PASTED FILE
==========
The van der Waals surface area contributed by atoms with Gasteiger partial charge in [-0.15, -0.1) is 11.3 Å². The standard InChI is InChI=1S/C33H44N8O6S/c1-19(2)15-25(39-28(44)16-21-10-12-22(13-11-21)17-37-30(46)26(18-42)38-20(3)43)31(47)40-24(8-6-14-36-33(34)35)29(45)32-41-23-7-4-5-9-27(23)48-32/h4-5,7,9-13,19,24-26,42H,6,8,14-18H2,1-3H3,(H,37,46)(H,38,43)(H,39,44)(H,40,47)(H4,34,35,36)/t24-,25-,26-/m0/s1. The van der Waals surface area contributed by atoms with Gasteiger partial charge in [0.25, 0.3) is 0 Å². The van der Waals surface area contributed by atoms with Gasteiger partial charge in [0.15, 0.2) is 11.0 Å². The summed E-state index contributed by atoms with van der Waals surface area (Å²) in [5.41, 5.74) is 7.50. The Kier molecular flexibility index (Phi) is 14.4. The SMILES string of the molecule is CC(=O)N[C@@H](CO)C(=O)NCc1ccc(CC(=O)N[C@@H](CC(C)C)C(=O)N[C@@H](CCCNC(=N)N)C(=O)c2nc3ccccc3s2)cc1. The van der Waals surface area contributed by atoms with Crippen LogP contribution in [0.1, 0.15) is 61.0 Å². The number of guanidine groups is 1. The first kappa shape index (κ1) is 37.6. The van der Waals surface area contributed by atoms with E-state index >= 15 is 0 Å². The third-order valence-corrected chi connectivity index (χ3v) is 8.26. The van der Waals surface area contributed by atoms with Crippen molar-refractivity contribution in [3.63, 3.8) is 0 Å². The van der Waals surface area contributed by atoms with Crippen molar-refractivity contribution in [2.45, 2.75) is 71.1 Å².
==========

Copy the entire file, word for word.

The van der Waals surface area contributed by atoms with Gasteiger partial charge in [-0.15, -0.1) is 11.3 Å². The standard InChI is InChI=1S/C33H44N8O6S/c1-19(2)15-25(39-28(44)16-21-10-12-22(13-11-21)17-37-30(46)26(18-42)38-20(3)43)31(47)40-24(8-6-14-36-33(34)35)29(45)32-41-23-7-4-5-9-27(23)48-32/h4-5,7,9-13,19,24-26,42H,6,8,14-18H2,1-3H3,(H,37,46)(H,38,43)(H,39,44)(H,40,47)(H4,34,35,36)/t24-,25-,26-/m0/s1. The van der Waals surface area contributed by atoms with Gasteiger partial charge in [0.25, 0.3) is 0 Å². The van der Waals surface area contributed by atoms with Gasteiger partial charge in [0.15, 0.2) is 11.0 Å². The summed E-state index contributed by atoms with van der Waals surface area (Å²) in [5.41, 5.74) is 7.50. The Kier molecular flexibility index (Phi) is 14.4. The SMILES string of the molecule is CC(=O)N[C@@H](CO)C(=O)NCc1ccc(CC(=O)N[C@@H](CC(C)C)C(=O)N[C@@H](CCCNC(=N)N)C(=O)c2nc3ccccc3s2)cc1. The van der Waals surface area contributed by atoms with Crippen LogP contribution in [0.1, 0.15) is 61.0 Å². The number of guanidine groups is 1. The first kappa shape index (κ1) is 37.6. The van der Waals surface area contributed by atoms with E-state index >= 15 is 0 Å². The third-order valence-corrected chi connectivity index (χ3v) is 8.26. The van der Waals surface area contributed by atoms with Crippen molar-refractivity contribution in [3.63, 3.8) is 0 Å². The van der Waals surface area contributed by atoms with Crippen molar-refractivity contribution in [2.45, 2.75) is 71.1 Å².